Counterbalanced Image Stabilizer

Counter-Balanced image Stabilizer


      This camera-shake compensating mechanism works passively and requires no electrical power, gyros or warm-up time.  Developed by Steve Hines in 1977.  U.S. Pat. 4,290,684 assigned to Eastman Kodak.


Counter-Balanced-Camera-Stabilizer-02-250p       The image stabilizer in a clear camera body, showing the lens, film and holder, and three parallel support rods.  The rods are supported by an intermediate frame.  The lens and film counter balance each other on opposite ends of the three rods which are the same length as the focal length of the camera lens, so as to not over or under correct image smear


When the the camera body pitches up or down, or yaws left or right, inertia gives the mechanism’s support legs the tendency to remain at their previous angle.  As a result, the lens remains on a line between the object and its image on the film. 

The camera in this animation is tilting through ±5° for illustration, however virtually all camera shake occurs within ±1°.





Defocus*, mm standard mechanism

(smaller is better)

Defocus*, mm Hines’ mechanism

(smaller is better)

0.0 0.0
1.15 0.015
2.3 0.061
3.46 0.137
4.62 0.224
5.9 0.381





*Change in lens-film distance, measured 57mm off axis, and based on a 100mm focal-length lens.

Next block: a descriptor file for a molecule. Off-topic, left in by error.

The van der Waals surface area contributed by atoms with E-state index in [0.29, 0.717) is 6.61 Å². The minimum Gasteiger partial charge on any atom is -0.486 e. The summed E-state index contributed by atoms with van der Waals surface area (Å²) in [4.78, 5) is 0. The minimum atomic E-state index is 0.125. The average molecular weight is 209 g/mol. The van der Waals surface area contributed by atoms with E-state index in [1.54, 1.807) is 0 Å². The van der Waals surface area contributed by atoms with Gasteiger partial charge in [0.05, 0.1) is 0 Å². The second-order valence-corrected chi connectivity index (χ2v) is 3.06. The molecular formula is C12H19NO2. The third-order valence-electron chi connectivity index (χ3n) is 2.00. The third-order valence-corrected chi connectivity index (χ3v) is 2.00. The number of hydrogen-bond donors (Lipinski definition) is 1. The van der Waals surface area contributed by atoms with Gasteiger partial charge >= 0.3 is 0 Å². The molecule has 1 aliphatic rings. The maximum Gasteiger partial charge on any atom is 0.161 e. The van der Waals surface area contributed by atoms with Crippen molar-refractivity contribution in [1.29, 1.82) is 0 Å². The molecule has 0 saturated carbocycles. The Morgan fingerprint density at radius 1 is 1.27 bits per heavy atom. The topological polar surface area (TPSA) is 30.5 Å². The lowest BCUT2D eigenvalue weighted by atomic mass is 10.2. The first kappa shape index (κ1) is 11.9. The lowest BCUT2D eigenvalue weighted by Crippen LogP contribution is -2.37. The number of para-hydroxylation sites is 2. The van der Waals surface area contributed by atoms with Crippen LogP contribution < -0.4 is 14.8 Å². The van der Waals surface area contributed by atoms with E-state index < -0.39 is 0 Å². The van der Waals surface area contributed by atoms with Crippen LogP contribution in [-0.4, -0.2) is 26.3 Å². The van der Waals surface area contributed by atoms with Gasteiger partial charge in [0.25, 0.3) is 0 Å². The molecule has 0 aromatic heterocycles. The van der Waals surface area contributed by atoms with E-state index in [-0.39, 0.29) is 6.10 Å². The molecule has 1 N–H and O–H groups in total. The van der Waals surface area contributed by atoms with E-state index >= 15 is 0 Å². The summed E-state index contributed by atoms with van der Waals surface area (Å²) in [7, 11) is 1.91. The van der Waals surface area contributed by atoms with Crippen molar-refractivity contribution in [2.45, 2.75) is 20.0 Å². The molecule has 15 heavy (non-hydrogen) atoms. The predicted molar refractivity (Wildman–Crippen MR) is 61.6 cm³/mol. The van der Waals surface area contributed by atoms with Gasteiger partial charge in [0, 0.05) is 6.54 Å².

What it provides:


      Pitch and yaw camera motions have the most serious effect on image smear.  Tipping a camera down 1°, has the effect of lifting an object at 50 feet, 10 inches.  This shake-mechanism compensates for five times this amount in both the pitch and yaw directions.



      This mechanism can withstand, but is not affected by, translational motion (being bumped).



      The mechanism connects the rods to the lens board and film holder with agile cone-and-cup supports (the 2-axis version of a knife-edge hinge).  

      The mechanism is caged when not taking a picture, allowing the mechanism to float during exposure but otherwise be locked.



The concept applied to a 110-format camera:


       The film is stationary and the lens is counterbalanced with an offset added weight.  


      This is not a product for sale.  This project is shown only as an example of past engineering by Steve Hines who offers consulting in the area of opto-mechanical equipment design, and a variety of licensable technologies.






ph.: 818-507-5812